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Diet Pills Chicago IL

Local resource for diet pills in Chicago. Includes detailed information for local businesses that provide access to dietary supplements, dietary aids, appetite suppressants, cleansing diet pills, slimming pills, and weight loss pills, as well as advice and content on where to find vitamin and nutritional supplement retailers in your area.

Northwestern Center for Integrative Medicine and Wellness
(312) 926-3627
150 East Huron, Suite 1100
Chicago, IL
Services
Yeast Syndrome, Women's Health, Wellness Training, Weight Management, Supplements, Stress Management, Rheumatology, Reiki, Pulmonary Diseases, Preventive Medicine, Pain Management, Oncology, Nutrition, Neurology, Mind/Body Medicine, Men's Health, Meditation, Internal Medicine, Immunology, Homeopathy, Herbal Medicine, Healthy Aging, Gastroenterology, Functional Medicine, Energy Medicine, Endocrinology, Diabetes, Cardiovascular Disease, Breathwork, Brain Longevity, Bio-identical HRT, Arthritis, Al
Membership Organizations
American Holistic Medical Association

Data Provided By:
NuTru, Inc
(847) 251-0513
627 11th St.
Wilmette, IL

Data Provided By:
General Nutrition Center
(312) 226-3637
1228 S Canal St
Chicago, IL
 
Danford Lynn Ms Cde Ld
(773) 279-1810
Chicago, IL
 
Reliv Independent Distributor
(773) 239-8888
Chicago, IL
 
Whole Health Natural Apothecary
(773) 296-6700
2522 N. Lincoln Ave.
Chicago, IL

Data Provided By:
Back To Natural Health
(773) 622-8810
Chicago, IL
 
Choice Eating
(312) 243-3438
1032 W Lake St
Chicago, IL
 
Bubba Pita
(312) 243-3438
1032 W Lake St
Chicago, IL
 
Unique Nutrition
(773) 278-4942
Chicago, IL
 
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Tiny Pills, Big Promises

Today’s dietary aids make silver bullet promises. But do they actually deliver, and are they really safe? At last, the straight-up answers you’ve been looking for.

Shortly after skeletal waifs started slinking down Europe’s catwalks, Hollywood’s bony A-listers crash dieted their way into microscopic frocks, and actress Jennifer Love Hewitt took center stage to defiantly declare that her size 2 frame is not “fat,” Tina Stottlemyer threw in the towel.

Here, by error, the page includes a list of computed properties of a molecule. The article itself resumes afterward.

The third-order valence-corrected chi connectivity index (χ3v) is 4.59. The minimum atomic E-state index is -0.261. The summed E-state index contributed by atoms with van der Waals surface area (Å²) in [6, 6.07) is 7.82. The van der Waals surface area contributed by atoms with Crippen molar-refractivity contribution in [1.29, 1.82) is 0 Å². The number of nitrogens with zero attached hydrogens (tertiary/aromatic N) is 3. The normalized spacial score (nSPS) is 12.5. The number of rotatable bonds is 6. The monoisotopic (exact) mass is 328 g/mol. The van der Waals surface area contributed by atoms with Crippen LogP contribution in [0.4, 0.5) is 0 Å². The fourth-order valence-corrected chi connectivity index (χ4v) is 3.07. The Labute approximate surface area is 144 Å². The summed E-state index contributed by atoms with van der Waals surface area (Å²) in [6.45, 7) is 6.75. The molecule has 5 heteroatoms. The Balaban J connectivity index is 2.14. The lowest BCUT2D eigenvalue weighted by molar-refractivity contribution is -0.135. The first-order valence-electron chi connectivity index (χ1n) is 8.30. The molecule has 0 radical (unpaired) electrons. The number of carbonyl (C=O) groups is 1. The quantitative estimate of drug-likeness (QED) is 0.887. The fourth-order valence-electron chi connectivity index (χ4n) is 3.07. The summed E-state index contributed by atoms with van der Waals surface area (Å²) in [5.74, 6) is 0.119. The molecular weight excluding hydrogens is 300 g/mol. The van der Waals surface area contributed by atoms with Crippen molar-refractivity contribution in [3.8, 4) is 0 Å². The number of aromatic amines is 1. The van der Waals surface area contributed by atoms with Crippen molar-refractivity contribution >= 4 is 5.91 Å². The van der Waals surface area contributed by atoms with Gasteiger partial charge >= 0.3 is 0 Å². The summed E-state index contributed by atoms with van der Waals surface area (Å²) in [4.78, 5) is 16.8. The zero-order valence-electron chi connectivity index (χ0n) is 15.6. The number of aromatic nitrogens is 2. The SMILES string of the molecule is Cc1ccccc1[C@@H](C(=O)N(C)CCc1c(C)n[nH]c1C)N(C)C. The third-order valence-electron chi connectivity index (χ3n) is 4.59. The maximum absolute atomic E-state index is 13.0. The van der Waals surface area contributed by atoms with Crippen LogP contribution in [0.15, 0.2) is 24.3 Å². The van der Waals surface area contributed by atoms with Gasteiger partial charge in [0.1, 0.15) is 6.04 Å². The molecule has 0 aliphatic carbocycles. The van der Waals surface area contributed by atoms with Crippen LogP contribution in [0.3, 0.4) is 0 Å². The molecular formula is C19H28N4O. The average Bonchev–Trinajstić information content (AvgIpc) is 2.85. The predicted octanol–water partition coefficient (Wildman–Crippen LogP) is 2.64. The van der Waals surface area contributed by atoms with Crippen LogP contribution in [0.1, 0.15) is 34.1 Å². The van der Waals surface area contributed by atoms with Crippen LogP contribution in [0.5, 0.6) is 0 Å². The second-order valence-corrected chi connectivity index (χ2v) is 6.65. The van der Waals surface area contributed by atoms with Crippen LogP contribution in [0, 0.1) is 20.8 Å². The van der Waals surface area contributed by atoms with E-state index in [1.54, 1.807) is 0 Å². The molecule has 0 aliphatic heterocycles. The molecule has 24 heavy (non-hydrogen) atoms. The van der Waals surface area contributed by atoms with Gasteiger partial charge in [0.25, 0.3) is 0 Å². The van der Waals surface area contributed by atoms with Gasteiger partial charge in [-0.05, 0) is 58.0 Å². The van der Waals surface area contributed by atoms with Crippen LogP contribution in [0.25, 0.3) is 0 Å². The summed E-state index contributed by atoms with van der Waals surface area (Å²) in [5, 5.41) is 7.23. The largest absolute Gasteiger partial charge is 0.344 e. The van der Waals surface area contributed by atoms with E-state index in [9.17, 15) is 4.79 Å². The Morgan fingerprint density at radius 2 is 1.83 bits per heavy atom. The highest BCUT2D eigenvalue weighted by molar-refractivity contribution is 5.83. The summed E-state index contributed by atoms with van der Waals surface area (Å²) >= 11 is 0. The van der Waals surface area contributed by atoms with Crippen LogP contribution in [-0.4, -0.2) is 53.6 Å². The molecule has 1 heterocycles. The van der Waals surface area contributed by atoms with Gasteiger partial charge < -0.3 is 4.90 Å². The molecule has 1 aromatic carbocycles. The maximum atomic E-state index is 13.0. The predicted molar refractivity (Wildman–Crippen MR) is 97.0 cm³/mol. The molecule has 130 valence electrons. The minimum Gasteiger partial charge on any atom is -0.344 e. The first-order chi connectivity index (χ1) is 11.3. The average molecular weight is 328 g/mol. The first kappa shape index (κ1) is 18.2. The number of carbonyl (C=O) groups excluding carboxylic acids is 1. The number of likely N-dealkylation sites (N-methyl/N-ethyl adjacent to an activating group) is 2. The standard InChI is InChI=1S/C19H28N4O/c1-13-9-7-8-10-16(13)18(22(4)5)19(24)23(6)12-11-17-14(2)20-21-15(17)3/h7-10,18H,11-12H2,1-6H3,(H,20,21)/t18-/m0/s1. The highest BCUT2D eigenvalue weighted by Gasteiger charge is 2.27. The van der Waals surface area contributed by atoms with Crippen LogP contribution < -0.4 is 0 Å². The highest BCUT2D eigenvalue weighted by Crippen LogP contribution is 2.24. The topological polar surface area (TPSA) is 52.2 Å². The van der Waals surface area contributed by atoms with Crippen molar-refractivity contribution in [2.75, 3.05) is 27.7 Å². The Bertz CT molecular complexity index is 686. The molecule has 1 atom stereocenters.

Nothing was working. With her bathroom scale glued at 175 pounds and the clock ticking down to her 20th high school reunion, the Pittsburgh mother of two began praying for a miracle.

She thought she found it in Hoodia gordonii, an appetite suppressant that boasted “miracle” powers, no side effects, and an easy payment plan. Stottlemyer did indeed see startling results—mostly unwelcome. “Everything I read about hoodia was so promising,” she reflects. “But in some ways, it made my diet roller coaster worse, not better.”

When people who are overweight seek help losing weight, nutritionists typically give the same textbook formula: Light meals + frequent exercise = weight loss.

The math seems obvious, but many folks discover that it just doesn’t add up. Some people can gorge on calorie-dense foods and stay rail thin. Others peck at their plates, exercise like Marines, and still watch their bodies balloon. Slowly and painstakingly, scientists are beginning to unravel this mystery but admit that a definitive answer may take years. In the meantime, millions of desperate Americans have turned for answers to the diet industry, spending money on products whose long-term effectiveness and safety are largely unknown.

What’s the skinny on diet drugs? Dietary aids rely on one of three basic strategies: Some try to suppress appetite, while others boost metabolism or block the absorption of fats and carbohydrates. Our experts discuss what they do—and what they don’t.

Strategy No. 1: Tame Your Hunger

Prescription appetite suppressants (also known as slimming pills) have been sold in America since shortly after World War II. Despite 50 years of research, just two prescription meds have FDA approval today: phentermine and Meridia. Hoodia gordonii, an over-the-counter (OTC) product, is also available but remains unproven. And even FDA approval is no guarantee. The two drugs that made up the Fen-Phen tandem—fenfluramine and phentermine—each earned FDA approval before they were combined into one medication that in the mid 1990s damaged the hearts of an estimated 30% of users.

Both phentermine and Meridia are reserved for clinically obese individuals with a body mass index of at least 30, which corresponds to a 5-foot 5-inch woman of 180 pounds. But with obesity so prevalent, physicians are prescribing these drugs off-label to even modestly overweight people.

Phentermine. When a d...

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